Ms Kagaba believes that the fight has been lost. She argues that while Uganda has many good laws that would have been used to stump out corruption, they have not been put to good use. This, she says, explains why there are many moves being made in the name of fighting corruption.
“We are merely firefighting. There is no political goodwill to fight corruption. Is starts with the lawmakers,” she says.
Ms Kagaba argues that she had appeared before the Parliaments’ Legal and Parliamentary Affairs Committee and made a case for introduction in the Leadership Code a provision that would require the assets of spouses and children of public servants and politicians declared, but legislators shot the idea down.
She accused MPs of selfishness, accusing them of only passing pieces of legislation that do not directly affect them, which Parliament’s director of communications, Mr Chris Obore, does not agree with, saying her comments are speculative.
“Laws have to be aligned to the Constitution and are passed after many considerations, including the rights of individuals.
Many times MPs do consultations with many groups. Laws could be passed the way they are because of the feedback from those consultations,” Mr Obore said in defence of Parliament.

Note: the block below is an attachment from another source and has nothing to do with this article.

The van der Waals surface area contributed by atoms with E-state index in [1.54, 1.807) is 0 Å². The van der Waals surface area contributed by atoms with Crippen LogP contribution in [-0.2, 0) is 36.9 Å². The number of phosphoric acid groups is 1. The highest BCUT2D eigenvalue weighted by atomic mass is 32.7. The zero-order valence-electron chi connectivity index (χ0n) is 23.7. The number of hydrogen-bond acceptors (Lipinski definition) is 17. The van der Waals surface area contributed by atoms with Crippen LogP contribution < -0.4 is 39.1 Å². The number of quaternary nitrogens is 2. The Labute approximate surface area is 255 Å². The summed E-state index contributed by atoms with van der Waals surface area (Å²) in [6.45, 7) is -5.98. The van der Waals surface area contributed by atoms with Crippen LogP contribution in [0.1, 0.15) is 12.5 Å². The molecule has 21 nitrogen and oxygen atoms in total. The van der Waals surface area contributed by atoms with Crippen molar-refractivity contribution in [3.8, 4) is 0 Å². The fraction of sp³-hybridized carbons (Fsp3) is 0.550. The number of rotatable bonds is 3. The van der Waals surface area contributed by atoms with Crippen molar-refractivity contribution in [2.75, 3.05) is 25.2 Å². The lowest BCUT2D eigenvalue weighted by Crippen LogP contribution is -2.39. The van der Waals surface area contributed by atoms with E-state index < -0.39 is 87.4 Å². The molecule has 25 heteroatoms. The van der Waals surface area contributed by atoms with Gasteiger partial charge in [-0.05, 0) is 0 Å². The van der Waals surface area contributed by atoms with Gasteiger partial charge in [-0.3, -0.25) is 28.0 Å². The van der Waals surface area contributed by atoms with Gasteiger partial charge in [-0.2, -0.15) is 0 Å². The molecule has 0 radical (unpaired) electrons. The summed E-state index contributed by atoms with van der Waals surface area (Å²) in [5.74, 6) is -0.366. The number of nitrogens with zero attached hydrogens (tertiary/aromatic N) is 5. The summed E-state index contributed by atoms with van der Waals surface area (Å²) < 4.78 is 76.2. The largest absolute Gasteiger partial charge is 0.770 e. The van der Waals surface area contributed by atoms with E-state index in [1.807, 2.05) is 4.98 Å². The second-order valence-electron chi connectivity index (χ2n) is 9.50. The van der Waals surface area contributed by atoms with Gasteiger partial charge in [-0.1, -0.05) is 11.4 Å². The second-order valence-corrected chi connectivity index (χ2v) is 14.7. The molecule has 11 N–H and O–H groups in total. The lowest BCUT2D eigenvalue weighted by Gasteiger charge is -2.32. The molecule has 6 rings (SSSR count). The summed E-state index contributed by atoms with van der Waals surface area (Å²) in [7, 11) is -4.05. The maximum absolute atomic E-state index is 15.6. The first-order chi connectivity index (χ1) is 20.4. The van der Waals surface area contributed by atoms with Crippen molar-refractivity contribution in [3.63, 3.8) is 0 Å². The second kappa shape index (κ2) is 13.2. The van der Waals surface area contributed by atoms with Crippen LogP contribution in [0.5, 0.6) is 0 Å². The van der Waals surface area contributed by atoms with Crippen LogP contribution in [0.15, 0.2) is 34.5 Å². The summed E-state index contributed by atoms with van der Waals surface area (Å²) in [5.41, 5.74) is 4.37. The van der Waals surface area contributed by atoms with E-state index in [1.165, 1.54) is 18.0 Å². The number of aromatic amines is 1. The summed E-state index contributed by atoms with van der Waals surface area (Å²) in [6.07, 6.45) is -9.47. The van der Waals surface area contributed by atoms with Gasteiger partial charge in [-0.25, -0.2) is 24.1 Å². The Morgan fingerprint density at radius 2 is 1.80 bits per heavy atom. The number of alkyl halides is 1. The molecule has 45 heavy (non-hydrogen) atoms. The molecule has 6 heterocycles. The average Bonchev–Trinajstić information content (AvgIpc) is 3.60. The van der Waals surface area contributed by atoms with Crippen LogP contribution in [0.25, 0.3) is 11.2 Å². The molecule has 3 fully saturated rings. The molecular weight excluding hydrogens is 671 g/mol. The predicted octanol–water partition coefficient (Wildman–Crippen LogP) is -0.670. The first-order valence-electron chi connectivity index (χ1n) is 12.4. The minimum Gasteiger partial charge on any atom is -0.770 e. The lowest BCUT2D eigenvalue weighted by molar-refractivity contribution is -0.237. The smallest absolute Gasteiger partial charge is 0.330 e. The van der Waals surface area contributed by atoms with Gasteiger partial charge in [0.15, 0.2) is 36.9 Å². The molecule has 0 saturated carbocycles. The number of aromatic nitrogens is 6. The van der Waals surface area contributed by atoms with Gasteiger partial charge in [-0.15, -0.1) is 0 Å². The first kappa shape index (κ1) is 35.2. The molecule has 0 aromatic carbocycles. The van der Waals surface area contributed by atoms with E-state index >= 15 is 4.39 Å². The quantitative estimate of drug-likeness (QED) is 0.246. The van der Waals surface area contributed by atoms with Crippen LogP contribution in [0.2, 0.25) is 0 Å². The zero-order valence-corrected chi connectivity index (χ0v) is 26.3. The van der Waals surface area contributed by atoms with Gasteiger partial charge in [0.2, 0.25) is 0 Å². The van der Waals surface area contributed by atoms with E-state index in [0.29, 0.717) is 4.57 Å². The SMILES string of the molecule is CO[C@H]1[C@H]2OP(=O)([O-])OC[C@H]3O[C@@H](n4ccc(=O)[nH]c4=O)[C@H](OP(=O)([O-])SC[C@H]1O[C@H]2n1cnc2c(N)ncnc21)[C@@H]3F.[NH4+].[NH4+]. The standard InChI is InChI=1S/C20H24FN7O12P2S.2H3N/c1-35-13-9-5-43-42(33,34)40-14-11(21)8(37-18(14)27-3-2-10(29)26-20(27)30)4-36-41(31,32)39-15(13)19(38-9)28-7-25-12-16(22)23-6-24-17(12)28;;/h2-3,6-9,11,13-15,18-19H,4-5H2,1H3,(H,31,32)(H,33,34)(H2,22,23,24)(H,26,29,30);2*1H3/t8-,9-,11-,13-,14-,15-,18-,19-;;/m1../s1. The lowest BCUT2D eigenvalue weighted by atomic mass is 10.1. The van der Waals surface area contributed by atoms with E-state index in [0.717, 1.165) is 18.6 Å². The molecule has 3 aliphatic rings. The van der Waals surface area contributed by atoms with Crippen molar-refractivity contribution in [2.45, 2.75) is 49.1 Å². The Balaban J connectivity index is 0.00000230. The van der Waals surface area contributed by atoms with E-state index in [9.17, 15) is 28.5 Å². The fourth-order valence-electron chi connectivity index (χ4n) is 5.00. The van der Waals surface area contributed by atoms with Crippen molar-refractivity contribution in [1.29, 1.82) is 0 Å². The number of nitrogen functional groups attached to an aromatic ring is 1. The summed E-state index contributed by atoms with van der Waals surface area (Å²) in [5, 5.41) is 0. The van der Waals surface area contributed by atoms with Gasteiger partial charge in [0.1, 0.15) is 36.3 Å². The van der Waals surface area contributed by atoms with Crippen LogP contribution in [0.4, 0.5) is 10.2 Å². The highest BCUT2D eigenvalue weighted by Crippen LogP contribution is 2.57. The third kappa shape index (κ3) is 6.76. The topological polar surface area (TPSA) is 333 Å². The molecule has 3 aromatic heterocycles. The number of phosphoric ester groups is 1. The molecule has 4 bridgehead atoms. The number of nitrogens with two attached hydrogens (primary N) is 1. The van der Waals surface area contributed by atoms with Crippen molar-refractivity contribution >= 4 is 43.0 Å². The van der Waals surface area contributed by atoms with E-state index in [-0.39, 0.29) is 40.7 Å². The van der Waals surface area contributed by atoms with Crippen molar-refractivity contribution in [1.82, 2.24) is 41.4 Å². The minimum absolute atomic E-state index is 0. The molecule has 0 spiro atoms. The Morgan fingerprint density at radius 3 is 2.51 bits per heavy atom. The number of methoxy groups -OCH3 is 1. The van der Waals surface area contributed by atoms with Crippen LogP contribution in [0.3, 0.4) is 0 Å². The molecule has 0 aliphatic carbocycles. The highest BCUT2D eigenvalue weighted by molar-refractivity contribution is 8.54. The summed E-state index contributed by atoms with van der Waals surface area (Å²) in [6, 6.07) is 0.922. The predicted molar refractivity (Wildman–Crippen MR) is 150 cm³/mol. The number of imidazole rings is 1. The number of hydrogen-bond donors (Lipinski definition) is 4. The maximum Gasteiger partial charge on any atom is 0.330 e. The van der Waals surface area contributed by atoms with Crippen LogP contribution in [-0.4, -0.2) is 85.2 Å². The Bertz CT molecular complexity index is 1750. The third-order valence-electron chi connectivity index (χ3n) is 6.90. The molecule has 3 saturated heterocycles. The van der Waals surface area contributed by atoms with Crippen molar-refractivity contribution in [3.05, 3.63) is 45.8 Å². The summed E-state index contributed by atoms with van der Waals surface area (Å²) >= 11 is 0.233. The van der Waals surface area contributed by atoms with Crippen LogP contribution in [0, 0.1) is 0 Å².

So where does all this leave the country?
“It is a lost fight. We need genuine action from the President. Otherwise coming up with many laws will not help,” Ms Kagaba says.
Senior presidential press secretary Don Wanyama is quick to leap to the defence of his boss, saying most of the anti-graft laws including the Leadership Act and institutions such as the IGG are Mr Museveni’s brainchild, but that the President should not be expected to run around supervising those agencies.
“The President has severally been forced to take action which naturally would have been done by agencies mandated to fight graft. Isn’t it the President who got Ministry of Finance officials arrested for seeking bribes? Isn’t it the President who suspended his minister for Labour and ordered his prosecution over claims of bribery? What do you call that if it is not proactive action from the President?” he argues.
Yes. One has to give it to Mr Museveni that he has been quite proactive, but for as long he and government agencies seem to be groping in the dark about how to nail it, whether the country has been run into a corner in the fight against corruption will remain a mouthful of a question.
Attempts at fighting corruption
In July 2011, ministry of Finance attempted to sneak a law that would have required anybody making a purchase of land or any property worth Shs50m and more to declare his/her source of income to URA.
At some point there was talk about a lifestyle audit to weigh public servants’ expenditures against their incomes.
In March this year, URA wrote to commercial banks directing them to submit details of their customers for purposes of tax assessment.
In June, President Museveni announced the formation of a State House-based Anti-Corruption Unit.